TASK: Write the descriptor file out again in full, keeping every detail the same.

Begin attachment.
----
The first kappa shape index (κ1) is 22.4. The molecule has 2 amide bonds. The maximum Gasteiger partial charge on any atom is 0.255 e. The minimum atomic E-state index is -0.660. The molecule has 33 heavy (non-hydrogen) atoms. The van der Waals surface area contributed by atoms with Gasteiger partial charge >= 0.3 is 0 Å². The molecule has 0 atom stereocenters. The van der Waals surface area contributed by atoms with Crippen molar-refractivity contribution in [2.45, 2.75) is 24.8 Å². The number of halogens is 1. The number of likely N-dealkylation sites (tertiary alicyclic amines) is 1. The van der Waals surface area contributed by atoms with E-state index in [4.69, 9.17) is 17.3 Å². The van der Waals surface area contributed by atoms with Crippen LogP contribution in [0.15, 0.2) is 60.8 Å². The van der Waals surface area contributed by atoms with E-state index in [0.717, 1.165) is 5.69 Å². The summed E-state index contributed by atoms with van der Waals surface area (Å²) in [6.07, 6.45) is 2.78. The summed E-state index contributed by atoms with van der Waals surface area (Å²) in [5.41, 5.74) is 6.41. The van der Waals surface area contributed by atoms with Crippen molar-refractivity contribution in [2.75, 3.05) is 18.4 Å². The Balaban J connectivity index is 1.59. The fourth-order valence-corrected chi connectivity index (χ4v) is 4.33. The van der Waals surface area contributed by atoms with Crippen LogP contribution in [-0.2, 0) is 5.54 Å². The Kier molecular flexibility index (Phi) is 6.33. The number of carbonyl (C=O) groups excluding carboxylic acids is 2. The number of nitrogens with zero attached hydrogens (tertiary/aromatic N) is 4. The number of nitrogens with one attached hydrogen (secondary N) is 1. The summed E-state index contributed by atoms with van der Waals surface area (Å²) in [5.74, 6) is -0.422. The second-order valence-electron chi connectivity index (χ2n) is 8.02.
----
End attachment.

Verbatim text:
The first kappa shape index (κ1) is 22.4. The molecule has 2 amide bonds. The maximum Gasteiger partial charge on any atom is 0.255 e. The minimum atomic E-state index is -0.660. The molecule has 33 heavy (non-hydrogen) atoms. The van der Waals surface area contributed by atoms with Gasteiger partial charge >= 0.3 is 0 Å². The molecule has 0 atom stereocenters. The van der Waals surface area contributed by atoms with Crippen molar-refractivity contribution in [2.45, 2.75) is 24.8 Å². The number of halogens is 1. The number of likely N-dealkylation sites (tertiary alicyclic amines) is 1. The van der Waals surface area contributed by atoms with E-state index in [4.69, 9.17) is 17.3 Å². The van der Waals surface area contributed by atoms with Crippen LogP contribution in [0.15, 0.2) is 60.8 Å². The van der Waals surface area contributed by atoms with E-state index in [0.717, 1.165) is 5.69 Å². The summed E-state index contributed by atoms with van der Waals surface area (Å²) in [6.07, 6.45) is 2.78. The summed E-state index contributed by atoms with van der Waals surface area (Å²) in [5.41, 5.74) is 6.41. The van der Waals surface area contributed by atoms with Crippen molar-refractivity contribution in [2.75, 3.05) is 18.4 Å². The Balaban J connectivity index is 1.59. The fourth-order valence-corrected chi connectivity index (χ4v) is 4.33. The van der Waals surface area contributed by atoms with Crippen LogP contribution in [-0.2, 0) is 5.54 Å². The Kier molecular flexibility index (Phi) is 6.33. The number of carbonyl (C=O) groups excluding carboxylic acids is 2. The number of nitrogens with zero attached hydrogens (tertiary/aromatic N) is 4. The number of nitrogens with one attached hydrogen (secondary N) is 1. The summed E-state index contributed by atoms with van der Waals surface area (Å²) in [5.74, 6) is -0.422. The second-order valence-electron chi connectivity index (χ2n) is 8.02.